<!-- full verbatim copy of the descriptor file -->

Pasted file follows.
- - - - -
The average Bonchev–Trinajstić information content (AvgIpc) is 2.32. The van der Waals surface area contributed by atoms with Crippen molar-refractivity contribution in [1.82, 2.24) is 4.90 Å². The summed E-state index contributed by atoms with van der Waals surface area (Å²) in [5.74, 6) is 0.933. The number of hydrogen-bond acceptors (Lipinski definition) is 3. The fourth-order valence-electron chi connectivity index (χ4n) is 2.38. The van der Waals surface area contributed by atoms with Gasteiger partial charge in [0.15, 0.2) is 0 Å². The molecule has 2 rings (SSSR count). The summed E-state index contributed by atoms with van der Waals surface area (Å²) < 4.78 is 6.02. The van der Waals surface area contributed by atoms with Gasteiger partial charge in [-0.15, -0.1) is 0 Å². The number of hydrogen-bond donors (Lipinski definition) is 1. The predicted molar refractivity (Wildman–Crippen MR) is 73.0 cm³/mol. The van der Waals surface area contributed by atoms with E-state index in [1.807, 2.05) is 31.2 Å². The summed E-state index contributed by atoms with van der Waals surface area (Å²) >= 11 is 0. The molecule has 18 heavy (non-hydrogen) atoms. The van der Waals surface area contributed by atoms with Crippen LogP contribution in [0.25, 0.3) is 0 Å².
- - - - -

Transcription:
The average Bonchev–Trinajstić information content (AvgIpc) is 2.32. The van der Waals surface area contributed by atoms with Crippen molar-refractivity contribution in [1.82, 2.24) is 4.90 Å². The summed E-state index contributed by atoms with van der Waals surface area (Å²) in [5.74, 6) is 0.933. The number of hydrogen-bond acceptors (Lipinski definition) is 3. The fourth-order valence-electron chi connectivity index (χ4n) is 2.38. The van der Waals surface area contributed by atoms with Gasteiger partial charge in [0.15, 0.2) is 0 Å². The molecule has 2 rings (SSSR count). The summed E-state index contributed by atoms with van der Waals surface area (Å²) < 4.78 is 6.02. The van der Waals surface area contributed by atoms with Gasteiger partial charge in [-0.15, -0.1) is 0 Å². The number of hydrogen-bond donors (Lipinski definition) is 1. The predicted molar refractivity (Wildman–Crippen MR) is 73.0 cm³/mol. The van der Waals surface area contributed by atoms with E-state index in [1.807, 2.05) is 31.2 Å². The summed E-state index contributed by atoms with van der Waals surface area (Å²) >= 11 is 0. The molecule has 18 heavy (non-hydrogen) atoms. The van der Waals surface area contributed by atoms with Crippen LogP contribution in [0.25, 0.3) is 0 Å².